Portrait of a Lady on Fire
Directed by Céline Sciamme
Written by Céline Sciamma
Starring Noémie Merlant and Adèle Haenel
This film is hypnotising.
There is a genuine magical quality to it that possesses a viewer and makes you fall in love with it, and that’s not just due to a new found adoration for Haenel. I’m so excited to watch it over and over for years to come.
Directed by Max Barbakow
Written by Andy Siara
Starring Andy Samberg & Cristin Milioti
God how I love watching a film for the first time and realising it’s going to be one of your all time favourites. Just pure joy.
What I really loved about Palm Springs was it’s ability to slowly reveal the plot to the audience. I knew going in that it was a time loop film – yet it’s executed in such a manner that when you’re first watching, you can’t peg exactly where it is in the story you’re entering or when the time loop will even come into play.
Directed by Shannon Murphy
Written by Rita Kalnejais
Starring Eliza Scanlen, Ben Mendelsohn, Essie Davis, Toby Wallace
I am so tired of the ‘ill teenager coming of age’ trope, and that’s exactly what Babyteeth appears to be on paper – but don’t let that fool you. It’s slow to start as it finds it’s feet, then all of a sudden you realise you’ve been hooked.
The characters are so rich, and to watch the principal cast play with them is a delight. This is a Hollywood-free depiction of what a consuming illness does to a family, and I felt it in my soul.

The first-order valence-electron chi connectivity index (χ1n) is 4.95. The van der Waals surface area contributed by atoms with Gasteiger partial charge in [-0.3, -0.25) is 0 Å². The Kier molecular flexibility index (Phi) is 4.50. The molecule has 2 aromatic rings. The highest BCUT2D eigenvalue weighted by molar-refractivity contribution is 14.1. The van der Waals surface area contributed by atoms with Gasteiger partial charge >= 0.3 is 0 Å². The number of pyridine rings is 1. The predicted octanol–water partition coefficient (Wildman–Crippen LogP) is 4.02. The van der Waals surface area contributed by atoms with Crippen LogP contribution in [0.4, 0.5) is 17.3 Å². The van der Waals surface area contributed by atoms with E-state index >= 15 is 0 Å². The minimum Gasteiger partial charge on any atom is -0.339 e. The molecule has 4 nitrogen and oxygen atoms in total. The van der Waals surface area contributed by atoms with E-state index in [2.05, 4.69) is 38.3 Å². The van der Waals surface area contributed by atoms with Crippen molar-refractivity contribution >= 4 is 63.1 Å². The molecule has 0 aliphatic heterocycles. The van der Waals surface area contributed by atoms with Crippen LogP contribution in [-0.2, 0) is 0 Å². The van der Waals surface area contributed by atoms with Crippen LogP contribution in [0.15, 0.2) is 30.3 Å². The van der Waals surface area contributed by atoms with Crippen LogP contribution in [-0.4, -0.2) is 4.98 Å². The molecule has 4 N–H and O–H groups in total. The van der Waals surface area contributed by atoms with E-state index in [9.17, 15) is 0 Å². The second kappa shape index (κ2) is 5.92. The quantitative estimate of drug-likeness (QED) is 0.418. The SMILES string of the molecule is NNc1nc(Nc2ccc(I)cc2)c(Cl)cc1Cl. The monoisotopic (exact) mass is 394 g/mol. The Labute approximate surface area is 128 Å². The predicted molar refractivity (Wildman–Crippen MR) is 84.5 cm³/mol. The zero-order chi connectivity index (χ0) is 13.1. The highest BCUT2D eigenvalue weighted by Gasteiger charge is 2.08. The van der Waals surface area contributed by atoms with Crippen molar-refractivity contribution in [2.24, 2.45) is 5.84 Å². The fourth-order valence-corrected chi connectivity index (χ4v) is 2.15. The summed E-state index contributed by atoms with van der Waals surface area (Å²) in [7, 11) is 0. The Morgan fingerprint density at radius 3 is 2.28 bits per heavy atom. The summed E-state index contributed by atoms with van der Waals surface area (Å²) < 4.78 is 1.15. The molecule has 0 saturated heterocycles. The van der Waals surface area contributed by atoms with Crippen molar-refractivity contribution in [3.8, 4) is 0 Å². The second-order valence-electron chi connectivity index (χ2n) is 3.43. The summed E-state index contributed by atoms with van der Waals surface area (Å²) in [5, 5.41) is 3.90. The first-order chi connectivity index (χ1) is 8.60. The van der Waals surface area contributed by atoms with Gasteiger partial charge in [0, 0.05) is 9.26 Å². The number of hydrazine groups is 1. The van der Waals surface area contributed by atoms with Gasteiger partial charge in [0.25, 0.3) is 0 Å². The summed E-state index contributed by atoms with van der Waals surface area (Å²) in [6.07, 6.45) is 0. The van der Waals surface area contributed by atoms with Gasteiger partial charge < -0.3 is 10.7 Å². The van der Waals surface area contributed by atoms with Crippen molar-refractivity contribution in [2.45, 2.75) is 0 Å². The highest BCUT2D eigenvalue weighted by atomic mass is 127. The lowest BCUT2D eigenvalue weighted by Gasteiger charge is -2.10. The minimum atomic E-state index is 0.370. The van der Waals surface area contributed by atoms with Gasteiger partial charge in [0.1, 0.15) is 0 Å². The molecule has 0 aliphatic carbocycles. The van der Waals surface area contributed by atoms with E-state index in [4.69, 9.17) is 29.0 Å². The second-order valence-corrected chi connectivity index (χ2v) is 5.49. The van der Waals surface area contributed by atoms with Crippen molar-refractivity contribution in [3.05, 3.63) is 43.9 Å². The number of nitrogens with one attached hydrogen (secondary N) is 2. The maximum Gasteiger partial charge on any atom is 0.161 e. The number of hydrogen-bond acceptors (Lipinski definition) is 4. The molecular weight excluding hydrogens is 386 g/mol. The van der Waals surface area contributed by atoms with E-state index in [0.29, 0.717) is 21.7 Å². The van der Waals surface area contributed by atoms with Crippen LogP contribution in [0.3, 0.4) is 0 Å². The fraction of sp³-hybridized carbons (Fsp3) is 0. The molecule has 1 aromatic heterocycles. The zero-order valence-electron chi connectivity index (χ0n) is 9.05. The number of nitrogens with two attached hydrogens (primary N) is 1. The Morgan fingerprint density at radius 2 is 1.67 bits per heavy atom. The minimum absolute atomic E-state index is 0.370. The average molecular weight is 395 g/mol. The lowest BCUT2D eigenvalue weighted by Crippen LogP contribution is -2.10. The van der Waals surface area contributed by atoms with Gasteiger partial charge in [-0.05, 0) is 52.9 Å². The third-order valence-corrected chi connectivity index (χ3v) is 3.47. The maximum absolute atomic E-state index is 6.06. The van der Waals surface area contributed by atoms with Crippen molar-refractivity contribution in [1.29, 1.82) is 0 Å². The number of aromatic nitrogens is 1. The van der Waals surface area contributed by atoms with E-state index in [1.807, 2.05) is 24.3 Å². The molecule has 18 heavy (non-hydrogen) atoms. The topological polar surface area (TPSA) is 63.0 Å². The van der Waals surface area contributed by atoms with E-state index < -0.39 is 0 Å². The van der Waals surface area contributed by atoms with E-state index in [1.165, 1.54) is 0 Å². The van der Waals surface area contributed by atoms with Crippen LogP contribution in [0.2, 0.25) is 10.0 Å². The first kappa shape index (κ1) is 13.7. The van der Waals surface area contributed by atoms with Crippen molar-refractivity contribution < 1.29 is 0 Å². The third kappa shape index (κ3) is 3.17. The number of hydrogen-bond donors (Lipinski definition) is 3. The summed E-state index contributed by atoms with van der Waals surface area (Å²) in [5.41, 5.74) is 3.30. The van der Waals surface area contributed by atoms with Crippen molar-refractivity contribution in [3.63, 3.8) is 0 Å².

Directed by Alex Thompson
Written by Kelly O’Sullivan
Starring Kelly O’Sullivan
Absolutely stellar. I personally felt as if it was a summary of womanhood in the western world, thought I myself have experienced little to nothing directly depicted in the film. It’s one of those rare films that finds it’s way into your soul and ropes you in without warning to care about every character, despite knowing next to nothing about any of them.
It’s frank, unapologetic and honest, but in a real way that’s not aggressive. It feels like real life spilled onto the screen, and for that reason I fell in love with it.
I cannot believe we have another year of film under our belt. What a year! I have no idea where we go next.
If you’re interested in seeing it, my full list ranking all 58 new narrative features is on Letterboxd.
Here’s to a 2021 full of more exceptional films.